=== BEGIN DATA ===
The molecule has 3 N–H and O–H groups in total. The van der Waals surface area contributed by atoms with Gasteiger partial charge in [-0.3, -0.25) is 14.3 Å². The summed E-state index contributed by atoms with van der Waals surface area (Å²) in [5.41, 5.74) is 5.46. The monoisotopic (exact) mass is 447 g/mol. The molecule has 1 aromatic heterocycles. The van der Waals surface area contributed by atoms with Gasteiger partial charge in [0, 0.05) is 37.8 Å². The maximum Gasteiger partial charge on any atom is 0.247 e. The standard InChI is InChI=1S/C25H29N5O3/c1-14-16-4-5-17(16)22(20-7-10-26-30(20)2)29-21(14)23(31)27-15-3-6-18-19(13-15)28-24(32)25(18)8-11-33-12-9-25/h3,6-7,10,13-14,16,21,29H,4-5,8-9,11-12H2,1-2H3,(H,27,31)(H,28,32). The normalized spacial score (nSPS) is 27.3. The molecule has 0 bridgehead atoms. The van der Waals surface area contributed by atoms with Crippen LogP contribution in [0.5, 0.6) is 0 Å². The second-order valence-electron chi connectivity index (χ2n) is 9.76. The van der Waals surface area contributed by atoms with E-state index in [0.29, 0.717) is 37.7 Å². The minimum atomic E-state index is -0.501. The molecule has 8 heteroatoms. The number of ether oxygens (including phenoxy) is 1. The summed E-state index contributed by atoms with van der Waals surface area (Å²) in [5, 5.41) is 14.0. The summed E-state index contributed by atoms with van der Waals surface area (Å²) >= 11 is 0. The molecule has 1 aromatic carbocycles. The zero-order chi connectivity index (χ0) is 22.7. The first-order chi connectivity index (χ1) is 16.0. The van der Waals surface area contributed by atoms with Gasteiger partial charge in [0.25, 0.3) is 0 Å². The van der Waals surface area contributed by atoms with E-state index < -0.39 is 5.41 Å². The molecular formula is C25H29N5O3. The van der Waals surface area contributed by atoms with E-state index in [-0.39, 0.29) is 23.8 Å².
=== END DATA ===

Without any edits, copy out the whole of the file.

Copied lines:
The molecule has 3 N–H and O–H groups in total. The van der Waals surface area contributed by atoms with Gasteiger partial charge in [-0.3, -0.25) is 14.3 Å². The summed E-state index contributed by atoms with van der Waals surface area (Å²) in [5.41, 5.74) is 5.46. The monoisotopic (exact) mass is 447 g/mol. The molecule has 1 aromatic heterocycles. The van der Waals surface area contributed by atoms with Gasteiger partial charge in [0, 0.05) is 37.8 Å². The maximum Gasteiger partial charge on any atom is 0.247 e. The standard InChI is InChI=1S/C25H29N5O3/c1-14-16-4-5-17(16)22(20-7-10-26-30(20)2)29-21(14)23(31)27-15-3-6-18-19(13-15)28-24(32)25(18)8-11-33-12-9-25/h3,6-7,10,13-14,16,21,29H,4-5,8-9,11-12H2,1-2H3,(H,27,31)(H,28,32). The normalized spacial score (nSPS) is 27.3. The molecule has 0 bridgehead atoms. The van der Waals surface area contributed by atoms with Crippen LogP contribution in [0.5, 0.6) is 0 Å². The second-order valence-electron chi connectivity index (χ2n) is 9.76. The van der Waals surface area contributed by atoms with E-state index in [0.29, 0.717) is 37.7 Å². The minimum atomic E-state index is -0.501. The molecule has 8 heteroatoms. The number of ether oxygens (including phenoxy) is 1. The summed E-state index contributed by atoms with van der Waals surface area (Å²) in [5, 5.41) is 14.0. The summed E-state index contributed by atoms with van der Waals surface area (Å²) >= 11 is 0. The molecule has 1 aromatic carbocycles. The zero-order chi connectivity index (χ0) is 22.7. The first-order chi connectivity index (χ1) is 16.0. The van der Waals surface area contributed by atoms with Gasteiger partial charge in [0.25, 0.3) is 0 Å². The van der Waals surface area contributed by atoms with E-state index < -0.39 is 5.41 Å². The molecular formula is C25H29N5O3. The van der Waals surface area contributed by atoms with E-state index in [-0.39, 0.29) is 23.8 Å².